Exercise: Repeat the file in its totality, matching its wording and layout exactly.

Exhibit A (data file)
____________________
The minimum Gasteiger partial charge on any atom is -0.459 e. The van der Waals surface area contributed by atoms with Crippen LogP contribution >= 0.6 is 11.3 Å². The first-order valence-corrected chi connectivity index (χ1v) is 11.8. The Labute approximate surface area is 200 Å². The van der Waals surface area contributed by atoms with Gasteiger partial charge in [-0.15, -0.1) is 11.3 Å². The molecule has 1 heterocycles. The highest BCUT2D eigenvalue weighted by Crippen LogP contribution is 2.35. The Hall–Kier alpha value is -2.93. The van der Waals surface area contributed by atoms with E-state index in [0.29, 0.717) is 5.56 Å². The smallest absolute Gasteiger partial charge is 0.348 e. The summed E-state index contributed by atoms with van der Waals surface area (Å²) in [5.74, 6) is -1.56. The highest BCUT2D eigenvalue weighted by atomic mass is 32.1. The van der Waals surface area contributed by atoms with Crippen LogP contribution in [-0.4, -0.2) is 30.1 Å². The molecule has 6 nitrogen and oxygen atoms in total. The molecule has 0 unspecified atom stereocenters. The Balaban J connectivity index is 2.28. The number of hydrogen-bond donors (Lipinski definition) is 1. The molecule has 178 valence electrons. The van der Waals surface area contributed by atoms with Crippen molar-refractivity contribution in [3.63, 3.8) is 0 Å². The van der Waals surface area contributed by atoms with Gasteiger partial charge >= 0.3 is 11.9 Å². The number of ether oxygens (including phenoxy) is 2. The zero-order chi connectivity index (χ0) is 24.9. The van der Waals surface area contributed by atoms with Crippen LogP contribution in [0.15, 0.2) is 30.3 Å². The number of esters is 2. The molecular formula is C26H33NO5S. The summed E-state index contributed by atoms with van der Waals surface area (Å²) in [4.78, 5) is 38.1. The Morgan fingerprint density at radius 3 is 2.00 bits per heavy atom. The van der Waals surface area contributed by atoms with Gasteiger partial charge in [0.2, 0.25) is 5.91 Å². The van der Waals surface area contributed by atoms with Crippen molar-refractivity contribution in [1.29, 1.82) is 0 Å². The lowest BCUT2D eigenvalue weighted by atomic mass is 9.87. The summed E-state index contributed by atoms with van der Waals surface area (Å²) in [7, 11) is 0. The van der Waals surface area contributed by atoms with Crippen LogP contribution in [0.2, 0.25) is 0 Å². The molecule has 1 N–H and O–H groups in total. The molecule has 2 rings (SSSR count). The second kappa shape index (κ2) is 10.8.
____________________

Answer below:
The minimum Gasteiger partial charge on any atom is -0.459 e. The van der Waals surface area contributed by atoms with Crippen LogP contribution >= 0.6 is 11.3 Å². The first-order valence-corrected chi connectivity index (χ1v) is 11.8. The Labute approximate surface area is 200 Å². The van der Waals surface area contributed by atoms with Gasteiger partial charge in [-0.15, -0.1) is 11.3 Å². The molecule has 1 heterocycles. The highest BCUT2D eigenvalue weighted by Crippen LogP contribution is 2.35. The Hall–Kier alpha value is -2.93. The van der Waals surface area contributed by atoms with E-state index in [0.29, 0.717) is 5.56 Å². The smallest absolute Gasteiger partial charge is 0.348 e. The summed E-state index contributed by atoms with van der Waals surface area (Å²) in [5.74, 6) is -1.56. The highest BCUT2D eigenvalue weighted by atomic mass is 32.1. The van der Waals surface area contributed by atoms with Crippen LogP contribution in [-0.4, -0.2) is 30.1 Å². The molecule has 6 nitrogen and oxygen atoms in total. The molecule has 0 unspecified atom stereocenters. The Balaban J connectivity index is 2.28. The number of hydrogen-bond donors (Lipinski definition) is 1. The molecule has 178 valence electrons. The van der Waals surface area contributed by atoms with Crippen molar-refractivity contribution in [3.63, 3.8) is 0 Å². The van der Waals surface area contributed by atoms with Gasteiger partial charge >= 0.3 is 11.9 Å². The number of ether oxygens (including phenoxy) is 2. The zero-order chi connectivity index (χ0) is 24.9. The van der Waals surface area contributed by atoms with Crippen LogP contribution in [0.15, 0.2) is 30.3 Å². The number of esters is 2. The molecular formula is C26H33NO5S. The summed E-state index contributed by atoms with van der Waals surface area (Å²) in [4.78, 5) is 38.1. The Morgan fingerprint density at radius 3 is 2.00 bits per heavy atom. The van der Waals surface area contributed by atoms with Gasteiger partial charge in [0.2, 0.25) is 5.91 Å². The van der Waals surface area contributed by atoms with Crippen molar-refractivity contribution in [1.29, 1.82) is 0 Å². The lowest BCUT2D eigenvalue weighted by atomic mass is 9.87. The summed E-state index contributed by atoms with van der Waals surface area (Å²) in [7, 11) is 0. The van der Waals surface area contributed by atoms with Crippen LogP contribution in [0.2, 0.25) is 0 Å². The molecule has 1 N–H and O–H groups in total. The molecule has 2 rings (SSSR count). The second kappa shape index (κ2) is 10.8.